4. 4. Economics - The deflation (Do not mix that up with inflation. The two effects are opposites and have a very different effect on the economy.) problem is interesting. I have not seen any convincing arguments for whether it's a blessing or a disaster. Everybody is expecting it though, and I suspect that will make it better. And while I think it will significantly hamper the availability of credit, I don't necessarily think it will stamp out investment. But those are questions that are pretty hard to answer a priori. One interesting thing is that if enough people think that deflation is really bad, the protocol can easily be altered to allow for currency creation again. But all the participants have to agree.

Comment Re:misuse of sentencing (Score 3, Insightful) 761

There are a lot of reasons for punishment. Deterrence is a valid reason. The possible harmful consequences of this action are extreme. This kind of reckless behavior could easily result in multiple deaths. I think a little bit of extreme deterrence is warranted.

Aaron Schwartz's behavior might've hurt someone's profits someday, and really didn't hurt anybody. It took up the time of a few admins who decided to try to stop him and that's about it. There is no societal need for a high level of deterrence there.

Comment Re:Don't deter it (Score 1) 687

Ahh, re-read the OP and realized my answer wasn't fully relevant. For software like that...

Release it as Open Source. Put it up on an app store someplace relevant to your target audience for a small fee. Trademark key elements of the interface to force people who try to just clone your project and sell it themselves to avoid using any of your branding.

Again, stop trying to force people to give you money. Just make it really easy for them to do so. Gentle encouragement works. Trust that people know the equation and will support you if they like what you make. Remind them if they seem to forget.

Comment Don't deter it (Score 1) 687

Charge enough for the game before you make it that you won't lose money if all the copies after you make it are pirated. That's the very best way to handle piracy. As a bonus for this strategy, you can make sure people who pre-paid get something nifty (but preferably not gameplay unbalancing) for their faith in you before you even had a product.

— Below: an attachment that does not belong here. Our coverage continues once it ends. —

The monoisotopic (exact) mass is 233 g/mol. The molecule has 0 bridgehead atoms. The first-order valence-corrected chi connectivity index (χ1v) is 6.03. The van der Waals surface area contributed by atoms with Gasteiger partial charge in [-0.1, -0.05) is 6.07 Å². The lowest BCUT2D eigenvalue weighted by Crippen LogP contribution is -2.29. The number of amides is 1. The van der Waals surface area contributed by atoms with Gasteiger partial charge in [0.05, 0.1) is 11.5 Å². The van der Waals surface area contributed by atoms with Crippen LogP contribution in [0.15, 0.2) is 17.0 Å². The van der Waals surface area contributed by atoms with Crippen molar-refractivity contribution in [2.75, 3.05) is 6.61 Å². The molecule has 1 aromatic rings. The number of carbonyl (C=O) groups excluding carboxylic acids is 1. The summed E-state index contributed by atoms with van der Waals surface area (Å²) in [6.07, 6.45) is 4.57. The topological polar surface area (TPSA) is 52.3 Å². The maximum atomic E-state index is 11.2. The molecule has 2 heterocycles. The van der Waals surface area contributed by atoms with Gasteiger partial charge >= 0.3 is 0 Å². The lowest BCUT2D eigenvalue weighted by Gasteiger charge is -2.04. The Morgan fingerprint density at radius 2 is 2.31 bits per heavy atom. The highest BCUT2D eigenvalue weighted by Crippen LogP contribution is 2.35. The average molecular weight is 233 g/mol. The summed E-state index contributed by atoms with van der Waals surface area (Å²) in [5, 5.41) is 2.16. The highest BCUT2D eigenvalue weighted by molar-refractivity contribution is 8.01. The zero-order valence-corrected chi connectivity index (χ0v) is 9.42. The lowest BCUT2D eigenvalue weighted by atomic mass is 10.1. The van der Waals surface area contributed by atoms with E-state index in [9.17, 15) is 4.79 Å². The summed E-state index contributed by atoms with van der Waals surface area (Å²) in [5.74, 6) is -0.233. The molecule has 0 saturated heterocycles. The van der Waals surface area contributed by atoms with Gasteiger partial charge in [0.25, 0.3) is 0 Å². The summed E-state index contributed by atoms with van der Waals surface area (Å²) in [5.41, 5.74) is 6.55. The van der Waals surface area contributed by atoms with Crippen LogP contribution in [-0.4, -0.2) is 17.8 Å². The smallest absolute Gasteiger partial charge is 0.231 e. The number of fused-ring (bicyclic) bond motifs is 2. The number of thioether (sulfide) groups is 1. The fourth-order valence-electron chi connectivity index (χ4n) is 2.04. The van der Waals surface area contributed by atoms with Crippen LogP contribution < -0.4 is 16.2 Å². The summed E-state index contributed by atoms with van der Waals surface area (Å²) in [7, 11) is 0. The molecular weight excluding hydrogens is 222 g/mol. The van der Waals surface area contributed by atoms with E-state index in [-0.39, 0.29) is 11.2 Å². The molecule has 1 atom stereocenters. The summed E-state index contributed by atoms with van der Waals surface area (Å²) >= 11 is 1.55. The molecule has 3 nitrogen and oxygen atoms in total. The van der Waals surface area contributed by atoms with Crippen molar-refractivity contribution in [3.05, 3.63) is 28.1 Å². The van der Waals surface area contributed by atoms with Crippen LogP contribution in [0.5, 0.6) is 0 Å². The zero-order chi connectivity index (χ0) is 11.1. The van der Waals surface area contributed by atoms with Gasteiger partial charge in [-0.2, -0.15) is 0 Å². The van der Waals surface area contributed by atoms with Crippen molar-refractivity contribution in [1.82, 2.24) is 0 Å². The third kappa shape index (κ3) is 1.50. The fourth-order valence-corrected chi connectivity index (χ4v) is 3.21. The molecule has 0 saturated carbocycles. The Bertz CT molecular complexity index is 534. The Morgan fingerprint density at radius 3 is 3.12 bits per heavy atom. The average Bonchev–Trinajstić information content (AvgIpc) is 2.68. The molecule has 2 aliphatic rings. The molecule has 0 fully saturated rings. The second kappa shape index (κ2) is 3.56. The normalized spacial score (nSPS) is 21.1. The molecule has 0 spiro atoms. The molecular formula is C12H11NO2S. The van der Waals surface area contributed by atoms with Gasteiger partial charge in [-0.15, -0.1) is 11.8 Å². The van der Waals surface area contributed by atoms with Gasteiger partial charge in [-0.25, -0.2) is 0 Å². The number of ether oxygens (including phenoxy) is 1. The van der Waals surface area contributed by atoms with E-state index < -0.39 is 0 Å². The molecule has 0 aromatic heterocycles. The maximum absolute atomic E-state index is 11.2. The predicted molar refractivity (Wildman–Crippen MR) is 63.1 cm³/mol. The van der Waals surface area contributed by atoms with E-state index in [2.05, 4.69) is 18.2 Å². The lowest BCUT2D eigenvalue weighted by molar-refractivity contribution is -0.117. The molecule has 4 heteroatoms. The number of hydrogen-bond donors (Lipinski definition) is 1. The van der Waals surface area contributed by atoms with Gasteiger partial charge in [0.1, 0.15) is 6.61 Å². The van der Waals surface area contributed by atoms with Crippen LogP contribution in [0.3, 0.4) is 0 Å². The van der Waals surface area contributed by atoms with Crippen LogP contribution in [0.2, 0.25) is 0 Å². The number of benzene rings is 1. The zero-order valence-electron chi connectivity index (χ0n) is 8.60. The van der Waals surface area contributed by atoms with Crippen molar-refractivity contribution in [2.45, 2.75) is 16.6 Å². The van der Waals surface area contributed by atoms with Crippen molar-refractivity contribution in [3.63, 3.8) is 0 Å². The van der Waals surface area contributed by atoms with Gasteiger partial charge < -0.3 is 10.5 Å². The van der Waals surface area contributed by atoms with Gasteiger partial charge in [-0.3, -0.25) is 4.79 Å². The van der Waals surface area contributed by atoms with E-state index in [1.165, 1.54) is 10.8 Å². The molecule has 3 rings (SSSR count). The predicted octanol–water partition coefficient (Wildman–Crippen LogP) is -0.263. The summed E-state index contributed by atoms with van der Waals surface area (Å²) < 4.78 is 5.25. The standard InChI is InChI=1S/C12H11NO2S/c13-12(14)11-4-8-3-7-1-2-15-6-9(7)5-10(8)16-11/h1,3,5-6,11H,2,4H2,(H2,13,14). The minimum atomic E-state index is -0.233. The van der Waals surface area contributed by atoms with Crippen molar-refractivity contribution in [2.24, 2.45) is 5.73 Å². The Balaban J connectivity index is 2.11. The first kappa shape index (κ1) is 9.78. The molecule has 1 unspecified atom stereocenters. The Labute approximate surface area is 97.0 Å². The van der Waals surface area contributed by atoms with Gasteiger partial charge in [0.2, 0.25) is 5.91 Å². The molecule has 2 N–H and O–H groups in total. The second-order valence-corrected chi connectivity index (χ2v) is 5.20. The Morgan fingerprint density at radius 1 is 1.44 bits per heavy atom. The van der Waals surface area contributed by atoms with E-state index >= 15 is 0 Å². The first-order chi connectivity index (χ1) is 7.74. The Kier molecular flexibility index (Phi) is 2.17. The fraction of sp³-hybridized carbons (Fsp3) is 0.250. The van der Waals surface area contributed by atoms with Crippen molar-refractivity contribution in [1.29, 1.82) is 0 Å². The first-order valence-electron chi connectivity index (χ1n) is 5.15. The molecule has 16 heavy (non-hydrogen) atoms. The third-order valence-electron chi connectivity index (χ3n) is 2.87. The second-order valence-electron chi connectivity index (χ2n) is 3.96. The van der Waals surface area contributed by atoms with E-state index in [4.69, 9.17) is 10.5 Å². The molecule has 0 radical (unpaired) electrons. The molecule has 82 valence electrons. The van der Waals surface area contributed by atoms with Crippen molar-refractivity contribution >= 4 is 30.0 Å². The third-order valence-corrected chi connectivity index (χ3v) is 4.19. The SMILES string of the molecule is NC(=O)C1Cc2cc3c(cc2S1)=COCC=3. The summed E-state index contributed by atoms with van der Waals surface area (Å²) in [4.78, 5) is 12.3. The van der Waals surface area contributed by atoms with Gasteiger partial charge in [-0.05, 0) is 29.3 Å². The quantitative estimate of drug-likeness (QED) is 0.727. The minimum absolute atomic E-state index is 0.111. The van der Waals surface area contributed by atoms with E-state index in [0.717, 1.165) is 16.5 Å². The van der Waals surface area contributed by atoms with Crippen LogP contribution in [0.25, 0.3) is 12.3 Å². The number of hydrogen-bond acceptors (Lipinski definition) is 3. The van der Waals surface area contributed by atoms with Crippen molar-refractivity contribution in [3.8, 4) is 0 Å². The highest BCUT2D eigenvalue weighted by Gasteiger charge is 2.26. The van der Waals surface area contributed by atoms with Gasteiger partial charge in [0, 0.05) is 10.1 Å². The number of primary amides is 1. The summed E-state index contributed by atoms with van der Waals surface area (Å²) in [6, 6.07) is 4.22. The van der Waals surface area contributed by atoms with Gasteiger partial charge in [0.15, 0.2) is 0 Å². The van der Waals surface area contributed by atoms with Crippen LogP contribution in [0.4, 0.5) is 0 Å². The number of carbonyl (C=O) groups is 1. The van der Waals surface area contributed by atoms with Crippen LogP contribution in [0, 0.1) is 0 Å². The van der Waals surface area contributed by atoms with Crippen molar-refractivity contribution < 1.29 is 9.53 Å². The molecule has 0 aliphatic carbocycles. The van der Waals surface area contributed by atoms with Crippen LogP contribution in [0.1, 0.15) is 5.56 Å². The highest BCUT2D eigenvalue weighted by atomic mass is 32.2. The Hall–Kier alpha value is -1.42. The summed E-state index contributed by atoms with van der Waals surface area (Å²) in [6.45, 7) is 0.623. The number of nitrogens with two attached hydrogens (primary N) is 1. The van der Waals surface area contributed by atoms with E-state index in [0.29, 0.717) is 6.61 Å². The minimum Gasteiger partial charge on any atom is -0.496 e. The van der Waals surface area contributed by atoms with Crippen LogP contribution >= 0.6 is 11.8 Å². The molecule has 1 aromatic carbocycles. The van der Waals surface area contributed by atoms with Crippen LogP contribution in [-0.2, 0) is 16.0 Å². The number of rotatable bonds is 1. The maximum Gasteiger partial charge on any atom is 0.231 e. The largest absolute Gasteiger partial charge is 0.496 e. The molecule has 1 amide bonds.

Barring that, just ignore it. If you can't make enough money on the game, tell people that you weren't able to make enough money to pay for your time and are thinking of leaving the business. Give figures on how much you made (not on what percent you think was pirated) so people can see that you made squat on making something decent and useful for them.

If you want to, you can try offering people who can prove they don't have a pirated copy stuff that isn't necessary to play the game, but is nifty and shows off that they bought it. This works especially well if your game has a strong online component. This works even better if there's some sort of way to allow people to purchase this item in-game for the cost of the game.

Charge for access to the server if it's an online game.

Set it up so players are solving some random problem for you by playing the game. Make money selling that solution.

Stop trying to force people to give you money. Trust in them to give you money if you make something good enough. People know how it works. And a gentle education is usually all that's needed if they forget.


Bitcoin Hits New All-time High of $32 339

Sabbetus writes "Bitcoin tops its previous all-time high of $31.91 and in doing so it proves to be quite a resilient virtual currency. To the supporters of Bitcoin this does not come as a surprise, since we have seen the likes of WordPress, Reddit and Mega embrace it. Recently Namecheap also confirmed that they will start accepting bitcoins. The new record price was reached on the same day that Mt. Gox, the world's largest Bitcoin exchange, reached an agreement with CoinLab to manage the exchange's operations in the U.S. and Canada." A far cry from the end of 2011.